Amy is a lot like I used to be, a “wanna believer” who just needs to be slapped in the face with undeniable evidence. She’s also somewhat fearful of the paranormal. “I would like to have a formal reading with Vicki [as opposed to the casual happenstance readings at family gatherings], but I’m a little hesitant and a little nervous about what I might find out,” she admitted. Later in the interview she repeated her fears: “I’m a little afraid of what I might find out. What if I learn I’m not going in the right direction with my life? That would be troubling to me,” she said.

Now that I look closer at my interview with Amy, I’m not sure why I was so surprised of her remaining skepticism. Blood may be thicker than water, but when it comes to the supernatural, fear and skepticism will always question evidence if there is any possibility for deception—even when a trusted relative is providing the information. If Amy can face her fears, she may have to hire a psychic medium who knows absolutely nothing about her to become a knower. I doubt I would have crossed that line from skeptic to knower if Vicki were not a perfect stranger to me at the time of my first reading.

Chuck is the kind of guy who knows what he’s experienced, and he’s not afraid to talk about it. But he’s also not willing to come to any conclusions, admitting that he’s simply too uneducated in this field to really understand any of it. He’s also too busy with work and other interests to take the time to think about metaphysical principles. There is a large population of society, including Chuck, that has little-to-no interest in communicating with the dead; and there’s nothing wrong with that. I’m impressed that Chuck even took the time to read a book and watch some television specials on the subject. Understanding this about Chuck, it is not surprising that he never set up that reading for his secretary.

I interviewed Amy, David and Chuck only ten months into my three-year research of mediumship. I’m sure they have come a long way in their beliefs since those interviews. For one, Vicki is in the media constantly, gives public demonstrations to hundreds of people several times a year, and has been featured in several newspapers, magazines and television shows across the country. I’m sure Amy, David and Chuck have had much more experience with Vicki’s gift today. But I’m glad I caught them at such an early stage, or I might not have learned the important lesson they taught me.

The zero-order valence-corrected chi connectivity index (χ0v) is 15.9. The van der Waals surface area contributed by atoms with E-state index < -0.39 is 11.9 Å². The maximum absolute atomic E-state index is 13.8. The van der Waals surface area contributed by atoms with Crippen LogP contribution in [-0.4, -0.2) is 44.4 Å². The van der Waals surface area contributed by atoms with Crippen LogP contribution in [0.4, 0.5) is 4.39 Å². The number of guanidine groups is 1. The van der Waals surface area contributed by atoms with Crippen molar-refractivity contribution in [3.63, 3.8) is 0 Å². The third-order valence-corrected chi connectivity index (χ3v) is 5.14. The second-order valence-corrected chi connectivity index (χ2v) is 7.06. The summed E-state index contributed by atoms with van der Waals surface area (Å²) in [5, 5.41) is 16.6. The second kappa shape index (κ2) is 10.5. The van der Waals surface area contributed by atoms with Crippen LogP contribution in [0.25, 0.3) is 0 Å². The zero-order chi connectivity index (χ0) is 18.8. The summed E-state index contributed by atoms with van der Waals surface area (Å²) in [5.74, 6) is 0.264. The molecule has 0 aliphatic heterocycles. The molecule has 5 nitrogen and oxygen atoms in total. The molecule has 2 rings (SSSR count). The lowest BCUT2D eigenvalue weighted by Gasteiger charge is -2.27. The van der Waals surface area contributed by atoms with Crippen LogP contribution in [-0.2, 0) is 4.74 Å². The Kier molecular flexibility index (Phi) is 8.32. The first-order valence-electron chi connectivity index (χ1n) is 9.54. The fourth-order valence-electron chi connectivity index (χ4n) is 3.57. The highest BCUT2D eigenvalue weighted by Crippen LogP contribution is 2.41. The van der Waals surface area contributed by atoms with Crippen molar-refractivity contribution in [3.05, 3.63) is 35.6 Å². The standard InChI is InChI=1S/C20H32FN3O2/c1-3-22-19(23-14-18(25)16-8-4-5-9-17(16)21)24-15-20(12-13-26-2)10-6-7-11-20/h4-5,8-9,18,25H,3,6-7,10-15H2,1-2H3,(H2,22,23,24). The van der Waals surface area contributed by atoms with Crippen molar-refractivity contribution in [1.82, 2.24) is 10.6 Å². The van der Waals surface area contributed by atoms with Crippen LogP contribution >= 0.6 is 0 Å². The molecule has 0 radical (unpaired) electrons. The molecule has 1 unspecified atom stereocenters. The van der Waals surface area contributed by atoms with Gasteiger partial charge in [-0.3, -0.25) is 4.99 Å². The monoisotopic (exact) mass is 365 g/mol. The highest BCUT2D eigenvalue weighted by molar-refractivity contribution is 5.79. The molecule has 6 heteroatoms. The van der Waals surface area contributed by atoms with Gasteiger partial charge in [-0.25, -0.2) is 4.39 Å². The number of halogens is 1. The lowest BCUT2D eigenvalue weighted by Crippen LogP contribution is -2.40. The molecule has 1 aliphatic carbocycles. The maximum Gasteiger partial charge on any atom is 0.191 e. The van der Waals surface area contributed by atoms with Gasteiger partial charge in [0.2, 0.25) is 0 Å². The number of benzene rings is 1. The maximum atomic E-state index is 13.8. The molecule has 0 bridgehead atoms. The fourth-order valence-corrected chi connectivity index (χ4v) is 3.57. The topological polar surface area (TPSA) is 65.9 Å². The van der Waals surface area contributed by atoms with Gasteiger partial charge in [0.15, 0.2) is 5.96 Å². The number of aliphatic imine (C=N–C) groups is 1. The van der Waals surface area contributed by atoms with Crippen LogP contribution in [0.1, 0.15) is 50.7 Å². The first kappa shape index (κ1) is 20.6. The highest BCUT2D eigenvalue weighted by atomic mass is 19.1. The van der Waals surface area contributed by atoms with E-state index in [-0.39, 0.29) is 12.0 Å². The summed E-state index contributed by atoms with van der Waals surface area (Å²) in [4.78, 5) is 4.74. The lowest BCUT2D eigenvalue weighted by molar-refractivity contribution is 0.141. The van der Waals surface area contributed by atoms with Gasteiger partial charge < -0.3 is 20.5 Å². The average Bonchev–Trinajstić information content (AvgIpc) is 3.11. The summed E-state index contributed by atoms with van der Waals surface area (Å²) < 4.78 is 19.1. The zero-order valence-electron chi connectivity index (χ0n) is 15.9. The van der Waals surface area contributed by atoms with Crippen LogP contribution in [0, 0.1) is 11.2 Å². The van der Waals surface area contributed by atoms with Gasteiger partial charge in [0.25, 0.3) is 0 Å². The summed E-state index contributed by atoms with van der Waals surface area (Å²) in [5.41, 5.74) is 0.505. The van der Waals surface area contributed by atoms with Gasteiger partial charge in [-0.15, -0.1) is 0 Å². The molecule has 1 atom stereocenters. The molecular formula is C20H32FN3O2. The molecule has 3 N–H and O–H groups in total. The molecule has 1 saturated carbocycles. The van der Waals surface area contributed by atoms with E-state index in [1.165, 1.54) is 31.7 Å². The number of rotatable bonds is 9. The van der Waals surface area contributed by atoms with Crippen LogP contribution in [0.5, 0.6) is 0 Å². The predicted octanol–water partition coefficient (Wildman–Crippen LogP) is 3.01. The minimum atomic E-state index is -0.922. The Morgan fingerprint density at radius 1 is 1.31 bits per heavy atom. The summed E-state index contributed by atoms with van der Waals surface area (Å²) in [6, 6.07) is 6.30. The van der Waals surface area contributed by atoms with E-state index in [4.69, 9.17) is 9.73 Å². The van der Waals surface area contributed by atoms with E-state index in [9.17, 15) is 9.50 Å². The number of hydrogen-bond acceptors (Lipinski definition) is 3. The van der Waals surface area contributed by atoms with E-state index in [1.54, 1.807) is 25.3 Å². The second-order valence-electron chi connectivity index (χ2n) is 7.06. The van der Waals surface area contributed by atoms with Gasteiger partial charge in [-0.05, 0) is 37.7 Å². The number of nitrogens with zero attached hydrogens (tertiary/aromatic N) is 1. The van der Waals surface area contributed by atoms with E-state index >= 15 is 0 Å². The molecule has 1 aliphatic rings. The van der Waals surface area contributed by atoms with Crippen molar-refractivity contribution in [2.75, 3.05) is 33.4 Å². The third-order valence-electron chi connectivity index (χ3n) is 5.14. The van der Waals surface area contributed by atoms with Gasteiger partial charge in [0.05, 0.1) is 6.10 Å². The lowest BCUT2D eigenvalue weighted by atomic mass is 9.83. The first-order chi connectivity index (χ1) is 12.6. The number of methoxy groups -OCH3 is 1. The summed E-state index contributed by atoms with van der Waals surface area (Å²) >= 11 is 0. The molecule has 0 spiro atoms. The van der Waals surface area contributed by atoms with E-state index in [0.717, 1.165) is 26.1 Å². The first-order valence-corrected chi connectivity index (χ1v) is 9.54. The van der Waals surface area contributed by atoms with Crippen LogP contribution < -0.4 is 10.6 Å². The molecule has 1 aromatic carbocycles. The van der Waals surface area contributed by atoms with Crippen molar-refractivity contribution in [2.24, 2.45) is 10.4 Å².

So what did I conclude based on these interviews? I determined that if Vicki’s own family members are unable to make that leap of faith that her gift is real—solely because their history with her prevents them from having their own indisputable personal readings to prove it—then it is understandable why the rest of us doubters will require a personal experience of our own to overcome our skepticism to the point of becoming knowers. Just like my friend David said, “I hear you telling me all this, Bob, and I believe you—I really do—but there is a part of me that refuses to accept it. It’s like, I know you’re not pulling a prank on me, but I’m waiting for you to start laughing and yell ‘Gotcha!”

In the end, all I can say is when your deceased father or mother or your late Uncle Charlie starts telling you things—through a spiritual messenger—that no other living soul knows, there’s a paradigm shift in your belief structure, and what was once a string of unanswered questions now becomes a knowing. I have realized that a vicarious experience isn’t really an experience at all; it is a fantasy, a story in our imagination that we heard from somebody else. But a personal experience is just that, an experience. It’s a memory of an occurrence, a happening, an encounter—with all the emotions and bodily sensations that followed—that has become a part of our cellular makeup. It is more than just an experience in our memory; it is now a part of us. It is now who we are. And that is what knowing is all about.
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BOB OLSON is a former private investigator and skeptic who began using his investigation skills to research psychics, psychic mediums and the afterlife in 1999. This research led him to establish www. OfSpirit.com Magazine (2000), www.AfterlifeTV.com (2011), www. BestPsychicMediums.com (2001) and www. BestPsychicDirectory.com(2007), three of the most trusted and influential sources for understanding and locating trustworthy psychics and psychic mediums.

Today Bob Olson has tested hundreds of psychics and psychic mediums around the world and has become a leading authority on the subject with TV, movie and documentary producers, journalists, book publishers, event promoters, as well as law enforcement agencies and private investigators. Bob’s achievements in psychic and psychic medium investigation and testing has further allowed him to evaluate and isolate the key components that set apart the best psychic medium readings from the mediocre—leading him to create his famous (although secret) 15-point test.

Bob has documented his findings in a multitude of articles. He has authored the Forewords for three books: The Complete Idiot's Guide To Communicating With Spirits, Consult Your Inner Psychic and The Complete Idiot's Guide To Divining The Future. Bob has also been quoted as an expert in How To Get A Good Reading By A Psychic Medium and Empowering Your Life With Angels.